Another way to protect exposed interfaces is to harden the interfaces to make them more resilient to attacks.
During development, designers should validate inputs. In addition, most organizations use anti-malware packages to protect against infection through insertion of malware. Digital signatures can be used to authenticate software installed on the system, however, their use at runtime should be carefully administered to protect against denial-of-service issues.
Security standards include requirements for secure development, but these generally apply to the developers of software and hardware, and not to developers of the operating system and open -source software used in a control system. In addition, secure development requirements are generally applied to new development projects, but much, if not most, control system hardware and software was created before ICS secure development requirements were published and put into practice.
An excellent strategy for protecting systems without impacting production when testing these interfaces and their associated security patches is to use test rigs or take advantage of downtime—for example during turnarounds and shutdowns. Fuzz tests should be employed to exercise Ethernet interfaces to improve confidence in their ability to handle malformed packets and flooding attacks. Vulnerability tests can be run using hacker tools designed to exploit vulnerabilities. Finally, security patches for high-risk interfaces should be installed in a timely fashion, but only after being tested for compatibility and non-interference with operation.
Decouple the ICS from the business systems
Because the control system runs at a higher trust level than the business system, it should be separated from the business systems and from other external systems, and it should operate entirely independently from them.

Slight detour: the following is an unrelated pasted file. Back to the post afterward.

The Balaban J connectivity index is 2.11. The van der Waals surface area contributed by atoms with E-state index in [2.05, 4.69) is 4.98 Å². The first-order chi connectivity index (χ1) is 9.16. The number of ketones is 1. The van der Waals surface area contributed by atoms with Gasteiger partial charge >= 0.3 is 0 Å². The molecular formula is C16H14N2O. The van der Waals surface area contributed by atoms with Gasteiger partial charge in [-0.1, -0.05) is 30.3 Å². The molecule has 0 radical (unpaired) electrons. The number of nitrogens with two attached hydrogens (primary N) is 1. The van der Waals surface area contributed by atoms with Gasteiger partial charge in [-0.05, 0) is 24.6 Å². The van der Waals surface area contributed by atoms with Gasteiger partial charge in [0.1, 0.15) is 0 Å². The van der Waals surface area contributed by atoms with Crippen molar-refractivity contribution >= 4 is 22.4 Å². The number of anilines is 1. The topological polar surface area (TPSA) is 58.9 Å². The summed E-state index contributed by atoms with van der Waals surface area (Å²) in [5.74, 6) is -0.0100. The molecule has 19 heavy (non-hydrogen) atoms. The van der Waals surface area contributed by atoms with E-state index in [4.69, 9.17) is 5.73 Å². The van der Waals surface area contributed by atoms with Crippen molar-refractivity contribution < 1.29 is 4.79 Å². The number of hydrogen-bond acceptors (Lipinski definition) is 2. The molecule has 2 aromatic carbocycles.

Since operating systems and their supporting software are the primary targets of many attacks, the control and business system operating systems should be independent. Firewall rules should be created to block network traffic targeting the ICS operating system. This protects the ICS not only from infections propagating through the business system to the control system, but also from attacks originating in the business system.
Independence also includes separation of control system users from business system users, along with separation of ICS devices from business system devices. It also means the control system should have its own cybersecurity policies and a separate IP address space. All devices connected to the control system network, including non-ICS devices, should be part of the ICS domain, and should be access-controlled by switches and domain security.
Decoupling the control system from the business system in this manner removes visibility of ICS devices from the business system and prevents users from accessing the control system using their business system credentials. Attackers who have gained a foothold in the business system can neither see ICS devices nor use business system user credentials to access the control system.